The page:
If you’re writing a scene with a lot of action or energy, use shorter sentences and paragraphs. When your character is being chased by the bad guy, you want the reader to feel the sense of urgency. One or two word sentences raise intensity, as does a paragraph with only one or two sentences. But be careful; too much can annoy the reader. I once read a book by a famous author with multiple one sentence paragraphs on each page, and it made the story harder to read.

Long sentences, paragraphs, and chapters = slower pace.

Readers sometimes find long paragraphs and chapters daunting. Long blocks of wording give a feeling that extra effort is required to read that particular section. However, there are times when the author needs to insert these fuller sections to calm the pace of the story after a high energy section.

The trick is balance.

Too much action and the reader will become exhausted. Not enough action and the reader will get bored. Keep it varied. You don’t want the reader to pause because they got lost, or to skip a section because it was too tedious. Each sentence, paragraph, and chapter must flow smoothly into the next.

You don’t want every page to look the same. On my first manuscript I worked hard to keep the chapters all the same length. Then I realized it was not only okay to vary the length, it’s actually beneficial. So give your manuscript a quick skim and see how you did at varying your structure.

Jen’s Bio: I grew up on the Columbia River Gorge in a tiny cabin built by my father. My family attended a little Baptist church where my mother played piano and my father led the music program. I left the Gorge area to attend Northwest University, where I graduated with the first group of students to earn a Bachelor’s of Psychology. Newly married with a baby on the way, I decided to put off graduate school to devote my time to learning how to be a better wife and mother. After my husband received a job offer, we relocated to Alaska, where we currently reside with our two children (as well as two boxers and two cats).

During the day I work for a large orthopedic clinic. I serve in both the AWANA program and bus ministry at my church. I’m a member of the Christian Writers Guild as well as the local Alaska Writers Guild, where I’m currently serving a fifth year on the conference committee.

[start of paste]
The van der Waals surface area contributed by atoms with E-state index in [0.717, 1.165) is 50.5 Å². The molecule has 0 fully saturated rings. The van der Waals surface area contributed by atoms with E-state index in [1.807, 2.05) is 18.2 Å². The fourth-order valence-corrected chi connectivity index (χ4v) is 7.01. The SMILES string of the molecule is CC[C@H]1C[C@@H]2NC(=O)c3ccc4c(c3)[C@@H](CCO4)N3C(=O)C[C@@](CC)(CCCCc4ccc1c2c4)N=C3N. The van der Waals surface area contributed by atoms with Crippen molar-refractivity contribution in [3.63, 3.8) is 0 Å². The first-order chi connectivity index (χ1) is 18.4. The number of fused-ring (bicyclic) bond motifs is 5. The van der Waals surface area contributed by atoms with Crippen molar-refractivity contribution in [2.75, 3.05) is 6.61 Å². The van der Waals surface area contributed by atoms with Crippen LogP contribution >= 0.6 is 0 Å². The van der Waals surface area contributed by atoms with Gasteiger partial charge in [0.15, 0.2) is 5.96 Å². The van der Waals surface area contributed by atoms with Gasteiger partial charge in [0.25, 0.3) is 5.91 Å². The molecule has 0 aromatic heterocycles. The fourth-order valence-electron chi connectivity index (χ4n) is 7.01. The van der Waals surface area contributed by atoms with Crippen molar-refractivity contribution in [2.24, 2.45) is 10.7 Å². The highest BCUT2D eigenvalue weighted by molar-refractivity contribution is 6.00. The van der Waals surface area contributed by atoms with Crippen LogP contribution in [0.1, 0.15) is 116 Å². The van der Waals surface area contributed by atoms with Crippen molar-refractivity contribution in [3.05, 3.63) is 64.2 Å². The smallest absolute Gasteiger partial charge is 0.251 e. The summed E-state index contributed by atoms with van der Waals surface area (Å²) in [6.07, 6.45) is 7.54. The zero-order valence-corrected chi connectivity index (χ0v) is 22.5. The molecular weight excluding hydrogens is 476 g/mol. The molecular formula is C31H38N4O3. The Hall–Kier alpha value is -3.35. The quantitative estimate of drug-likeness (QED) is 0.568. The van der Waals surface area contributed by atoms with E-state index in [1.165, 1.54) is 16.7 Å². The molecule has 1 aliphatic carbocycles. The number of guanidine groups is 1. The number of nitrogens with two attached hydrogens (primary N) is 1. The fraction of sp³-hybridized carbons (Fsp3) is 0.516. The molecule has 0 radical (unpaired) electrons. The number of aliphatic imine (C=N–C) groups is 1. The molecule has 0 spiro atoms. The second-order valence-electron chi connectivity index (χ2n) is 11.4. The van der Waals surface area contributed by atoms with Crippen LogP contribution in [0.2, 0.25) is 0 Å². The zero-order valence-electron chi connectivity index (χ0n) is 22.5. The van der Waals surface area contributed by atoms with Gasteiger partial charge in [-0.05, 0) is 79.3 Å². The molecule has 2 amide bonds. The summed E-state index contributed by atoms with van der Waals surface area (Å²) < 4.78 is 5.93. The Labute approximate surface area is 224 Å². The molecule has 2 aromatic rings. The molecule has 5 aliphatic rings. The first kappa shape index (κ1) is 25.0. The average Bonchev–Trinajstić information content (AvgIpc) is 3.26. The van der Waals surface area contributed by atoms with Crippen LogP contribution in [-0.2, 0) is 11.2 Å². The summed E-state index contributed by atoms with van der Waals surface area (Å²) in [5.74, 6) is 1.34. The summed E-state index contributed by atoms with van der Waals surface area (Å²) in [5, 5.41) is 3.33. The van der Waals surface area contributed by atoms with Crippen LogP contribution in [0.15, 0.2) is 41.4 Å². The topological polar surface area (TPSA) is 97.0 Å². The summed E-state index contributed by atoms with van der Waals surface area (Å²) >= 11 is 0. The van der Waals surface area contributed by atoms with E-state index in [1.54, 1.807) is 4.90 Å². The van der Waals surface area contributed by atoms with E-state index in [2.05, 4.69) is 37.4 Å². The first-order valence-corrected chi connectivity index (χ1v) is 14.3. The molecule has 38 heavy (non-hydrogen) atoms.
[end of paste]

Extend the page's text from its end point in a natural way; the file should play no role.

Willow Ridge-website-summary


5 Ways to Effectively Market your Book

Book Marketing Blog Hop

For the past several weeks I’ve had the opportunity to learn more about book marketing from many different authors. Dvorah Lansky put together The Book Marketing Challenge with a diverse cast of authors who took turns sharing marketing ideas which have worked for them. Some of the strategies I knew about, but having access to specific “how-to” posts was very helpful. My only regret is that I haven’t had time to try them all out. Here are five of my favorites:

  1. Host a blog hop – this is a great way to share information and increase your audience. I’ve had the opportunity to participate in several blog hops over the past few months. If you want some tips, check out my previous posts on hosting a blog hop and creating a button for your blog hop. You can also use a blog hop to run contests or have people enter for a free copy of your book.
  2. Create something of value to give away – This sounds counterproductive; why would you spend time creating something of value and then just give it away? If you want people to BUY products from you, they need to trust that you have something that will be valuable to them. Most people are willing to give you their contact information (name and e-mail address) in exchange for something free. I’m currently in the process of updating my blog/website. When I launch my new site, I’m planning to give away Twitter Tips and Tricks for Writers as a way of building my contact list.